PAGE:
Talks and Poster Presentations (without Proceedings-Entry):
F. Albrecht, W. Dorigo, A. Gruber, W. Wagner, W. Kainz:
"Studying the Role of Soil Moisture on Tree Growth: Linking 32 Years of Satellite Soil Moisture with Tree Rings";
Talk: GV2M: Global Vegetation Monitoring and Modeling,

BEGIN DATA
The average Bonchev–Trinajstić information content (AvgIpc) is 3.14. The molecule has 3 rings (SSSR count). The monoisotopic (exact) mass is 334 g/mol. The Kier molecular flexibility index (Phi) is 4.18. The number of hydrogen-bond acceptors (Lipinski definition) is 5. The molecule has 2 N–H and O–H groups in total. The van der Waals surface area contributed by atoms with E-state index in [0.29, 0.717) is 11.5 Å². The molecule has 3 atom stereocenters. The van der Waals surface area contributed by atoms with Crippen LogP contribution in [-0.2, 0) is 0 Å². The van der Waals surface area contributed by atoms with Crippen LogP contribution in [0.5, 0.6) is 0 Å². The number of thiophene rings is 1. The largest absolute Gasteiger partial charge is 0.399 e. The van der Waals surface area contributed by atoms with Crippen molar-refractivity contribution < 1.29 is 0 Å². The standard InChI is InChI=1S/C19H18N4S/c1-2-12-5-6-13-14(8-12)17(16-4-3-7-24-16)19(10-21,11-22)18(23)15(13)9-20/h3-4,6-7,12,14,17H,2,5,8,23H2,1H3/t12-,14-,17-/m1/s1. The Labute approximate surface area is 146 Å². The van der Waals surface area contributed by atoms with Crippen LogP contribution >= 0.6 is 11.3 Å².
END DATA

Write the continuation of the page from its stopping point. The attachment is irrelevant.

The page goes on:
Gaining an insight into past climate variations is essential to put current climate change into a historic context. Climatic proxy data such as tree rings have become inevitable for climate change research, serving as a substitute for hydrological variables in regions lacking instrumental records. Tree rings reflect the annual fluctuations in temperature and precipitation. Tree ring based analyses are a potential approach to study the role of hydrological parameters as major drivers of tree growth. Long-term remote sensing datasets of hydrological parameters have the potential to bridge spatial and temporal limitations that are inherent to in situ measurements, which are traditionally used for this purpose. Our study uses a recently developed merged microwave based surface soil moisture dataset (ECV_SM) to investigated the role of soil moisture on tree growth. The ECV_SM dataset, which is being distributed through ESA´s Climate Change Initiative for soil moisture covers the period 1979 to 2010 at a spatial resolution of 0.25°. Tree ring data is obtained from the International Tree ring Data Bank (ITRDB), which contains more than 3000 sites globally. Around 700 of these sites are overlapping with the period covered by the ECV_SM dataset. First analyses were performed for Mongolia where we assumed that water is the limiting factor in summer, while temperature is governing the length of the growth period. By applying simple correlation methods we investigated the relationship between tree growth (as reflected by tree ring width index) and soil moisture satellite observations. In terms of correlation coefficient there is a strong response of tree growth to soil moisture conditions from June to September of the prior as well as the current years. This might indicate that moisture conditions during the summer months are essential for tree growth. Further, the analysis revealed the strongest relationship for September of the previous year (R=0.54) and June of the current year (R=0.57). Hence filling up of the soil water storage before the start of the growing season might be vital for tree growth in the subsequent growth period, too. Our preliminary results align with a recent study examining the relationship between PDSI and tree growth for far-western Mongolia. However, to confirm the moisture signal in tree rings we will further consider other remotely sensed datasets like precipitation and snow water equivalent. Although our preliminary results are only based on one site, we are confident that tree ring data serve as an appropriate tool to study the role of soil moisture on tree growth. Our preliminary results are promising, but further in-depth research is needed to confirm the reliability of such an approach.
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